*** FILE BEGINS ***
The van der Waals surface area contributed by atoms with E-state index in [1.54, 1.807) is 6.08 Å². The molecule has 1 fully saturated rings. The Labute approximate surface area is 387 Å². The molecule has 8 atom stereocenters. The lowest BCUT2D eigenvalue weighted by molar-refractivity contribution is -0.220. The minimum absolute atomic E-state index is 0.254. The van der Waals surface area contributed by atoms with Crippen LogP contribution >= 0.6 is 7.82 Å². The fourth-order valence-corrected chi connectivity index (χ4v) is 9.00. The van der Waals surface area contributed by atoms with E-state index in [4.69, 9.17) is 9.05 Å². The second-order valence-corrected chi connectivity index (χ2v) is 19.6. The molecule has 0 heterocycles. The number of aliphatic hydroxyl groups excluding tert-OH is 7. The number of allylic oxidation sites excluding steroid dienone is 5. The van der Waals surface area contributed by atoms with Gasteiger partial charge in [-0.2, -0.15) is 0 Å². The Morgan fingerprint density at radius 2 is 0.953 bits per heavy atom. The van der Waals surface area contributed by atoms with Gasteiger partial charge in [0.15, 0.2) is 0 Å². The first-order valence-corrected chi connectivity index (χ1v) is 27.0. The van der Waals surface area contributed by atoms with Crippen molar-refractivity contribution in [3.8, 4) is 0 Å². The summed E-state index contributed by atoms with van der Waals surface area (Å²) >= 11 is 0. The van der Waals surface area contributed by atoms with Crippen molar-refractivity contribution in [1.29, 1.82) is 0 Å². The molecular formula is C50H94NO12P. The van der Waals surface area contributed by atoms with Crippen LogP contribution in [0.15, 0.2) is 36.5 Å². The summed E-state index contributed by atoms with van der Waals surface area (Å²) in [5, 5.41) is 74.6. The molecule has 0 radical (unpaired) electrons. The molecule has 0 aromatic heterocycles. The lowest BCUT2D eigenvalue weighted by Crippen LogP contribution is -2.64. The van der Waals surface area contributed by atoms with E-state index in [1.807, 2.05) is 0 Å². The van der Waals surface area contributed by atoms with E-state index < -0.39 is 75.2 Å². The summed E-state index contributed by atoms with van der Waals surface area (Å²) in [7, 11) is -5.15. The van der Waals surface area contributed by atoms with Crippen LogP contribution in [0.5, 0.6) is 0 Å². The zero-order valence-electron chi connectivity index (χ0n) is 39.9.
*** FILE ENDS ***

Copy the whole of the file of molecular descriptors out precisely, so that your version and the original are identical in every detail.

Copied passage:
The van der Waals surface area contributed by atoms with E-state index in [1.54, 1.807) is 6.08 Å². The molecule has 1 fully saturated rings. The Labute approximate surface area is 387 Å². The molecule has 8 atom stereocenters. The lowest BCUT2D eigenvalue weighted by molar-refractivity contribution is -0.220. The minimum absolute atomic E-state index is 0.254. The van der Waals surface area contributed by atoms with Crippen LogP contribution >= 0.6 is 7.82 Å². The fourth-order valence-corrected chi connectivity index (χ4v) is 9.00. The van der Waals surface area contributed by atoms with E-state index in [4.69, 9.17) is 9.05 Å². The second-order valence-corrected chi connectivity index (χ2v) is 19.6. The molecule has 0 heterocycles. The number of aliphatic hydroxyl groups excluding tert-OH is 7. The number of allylic oxidation sites excluding steroid dienone is 5. The van der Waals surface area contributed by atoms with Gasteiger partial charge in [-0.2, -0.15) is 0 Å². The Morgan fingerprint density at radius 2 is 0.953 bits per heavy atom. The van der Waals surface area contributed by atoms with Gasteiger partial charge in [0.15, 0.2) is 0 Å². The first-order valence-corrected chi connectivity index (χ1v) is 27.0. The van der Waals surface area contributed by atoms with Crippen molar-refractivity contribution in [3.8, 4) is 0 Å². The summed E-state index contributed by atoms with van der Waals surface area (Å²) >= 11 is 0. The van der Waals surface area contributed by atoms with Crippen molar-refractivity contribution in [1.29, 1.82) is 0 Å². The molecular formula is C50H94NO12P. The van der Waals surface area contributed by atoms with Crippen LogP contribution in [0.15, 0.2) is 36.5 Å². The summed E-state index contributed by atoms with van der Waals surface area (Å²) in [5, 5.41) is 74.6. The molecule has 0 radical (unpaired) electrons. The molecule has 0 aromatic heterocycles. The lowest BCUT2D eigenvalue weighted by Crippen LogP contribution is -2.64. The van der Waals surface area contributed by atoms with E-state index in [1.807, 2.05) is 0 Å². The van der Waals surface area contributed by atoms with E-state index < -0.39 is 75.2 Å². The summed E-state index contributed by atoms with van der Waals surface area (Å²) in [7, 11) is -5.15. The van der Waals surface area contributed by atoms with Crippen LogP contribution in [0.5, 0.6) is 0 Å². The zero-order valence-electron chi connectivity index (χ0n) is 39.9.